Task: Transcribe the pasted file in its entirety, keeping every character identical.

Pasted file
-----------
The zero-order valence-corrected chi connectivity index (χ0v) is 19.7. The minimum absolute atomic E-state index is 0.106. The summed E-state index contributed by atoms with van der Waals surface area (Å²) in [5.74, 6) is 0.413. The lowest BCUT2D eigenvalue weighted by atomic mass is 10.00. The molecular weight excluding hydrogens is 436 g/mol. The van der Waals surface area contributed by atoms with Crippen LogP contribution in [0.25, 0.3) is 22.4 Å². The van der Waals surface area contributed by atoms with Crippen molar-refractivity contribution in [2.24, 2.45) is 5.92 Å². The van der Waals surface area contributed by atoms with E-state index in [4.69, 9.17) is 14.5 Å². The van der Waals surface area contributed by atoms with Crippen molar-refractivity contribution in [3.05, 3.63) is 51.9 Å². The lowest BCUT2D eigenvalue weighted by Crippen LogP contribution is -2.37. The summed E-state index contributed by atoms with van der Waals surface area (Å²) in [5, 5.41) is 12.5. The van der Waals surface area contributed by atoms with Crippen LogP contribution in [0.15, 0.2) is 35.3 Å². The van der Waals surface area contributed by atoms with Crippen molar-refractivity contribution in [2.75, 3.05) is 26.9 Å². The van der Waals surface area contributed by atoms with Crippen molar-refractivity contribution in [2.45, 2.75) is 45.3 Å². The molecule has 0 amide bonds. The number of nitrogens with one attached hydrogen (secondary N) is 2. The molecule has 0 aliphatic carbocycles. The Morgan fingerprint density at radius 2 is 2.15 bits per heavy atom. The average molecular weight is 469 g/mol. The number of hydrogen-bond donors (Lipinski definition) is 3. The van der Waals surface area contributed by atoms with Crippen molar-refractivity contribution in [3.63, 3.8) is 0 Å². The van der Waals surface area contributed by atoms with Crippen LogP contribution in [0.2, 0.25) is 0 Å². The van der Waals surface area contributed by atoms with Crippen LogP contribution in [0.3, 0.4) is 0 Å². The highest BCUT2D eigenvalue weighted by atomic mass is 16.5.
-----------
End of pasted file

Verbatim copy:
The zero-order valence-corrected chi connectivity index (χ0v) is 19.7. The minimum absolute atomic E-state index is 0.106. The summed E-state index contributed by atoms with van der Waals surface area (Å²) in [5.74, 6) is 0.413. The lowest BCUT2D eigenvalue weighted by atomic mass is 10.00. The molecular weight excluding hydrogens is 436 g/mol. The van der Waals surface area contributed by atoms with Crippen LogP contribution in [0.25, 0.3) is 22.4 Å². The van der Waals surface area contributed by atoms with Crippen molar-refractivity contribution in [2.24, 2.45) is 5.92 Å². The van der Waals surface area contributed by atoms with E-state index in [4.69, 9.17) is 14.5 Å². The van der Waals surface area contributed by atoms with Crippen molar-refractivity contribution in [3.05, 3.63) is 51.9 Å². The lowest BCUT2D eigenvalue weighted by Crippen LogP contribution is -2.37. The summed E-state index contributed by atoms with van der Waals surface area (Å²) in [5, 5.41) is 12.5. The van der Waals surface area contributed by atoms with Crippen LogP contribution in [0.15, 0.2) is 35.3 Å². The van der Waals surface area contributed by atoms with Crippen molar-refractivity contribution in [2.75, 3.05) is 26.9 Å². The van der Waals surface area contributed by atoms with Crippen molar-refractivity contribution in [2.45, 2.75) is 45.3 Å². The molecule has 0 amide bonds. The number of nitrogens with one attached hydrogen (secondary N) is 2. The molecule has 0 aliphatic carbocycles. The Morgan fingerprint density at radius 2 is 2.15 bits per heavy atom. The average molecular weight is 469 g/mol. The number of hydrogen-bond donors (Lipinski definition) is 3. The van der Waals surface area contributed by atoms with Crippen molar-refractivity contribution in [3.63, 3.8) is 0 Å². The van der Waals surface area contributed by atoms with Crippen LogP contribution in [0.2, 0.25) is 0 Å². The van der Waals surface area contributed by atoms with Crippen LogP contribution in [0.3, 0.4) is 0 Å². The highest BCUT2D eigenvalue weighted by atomic mass is 16.5.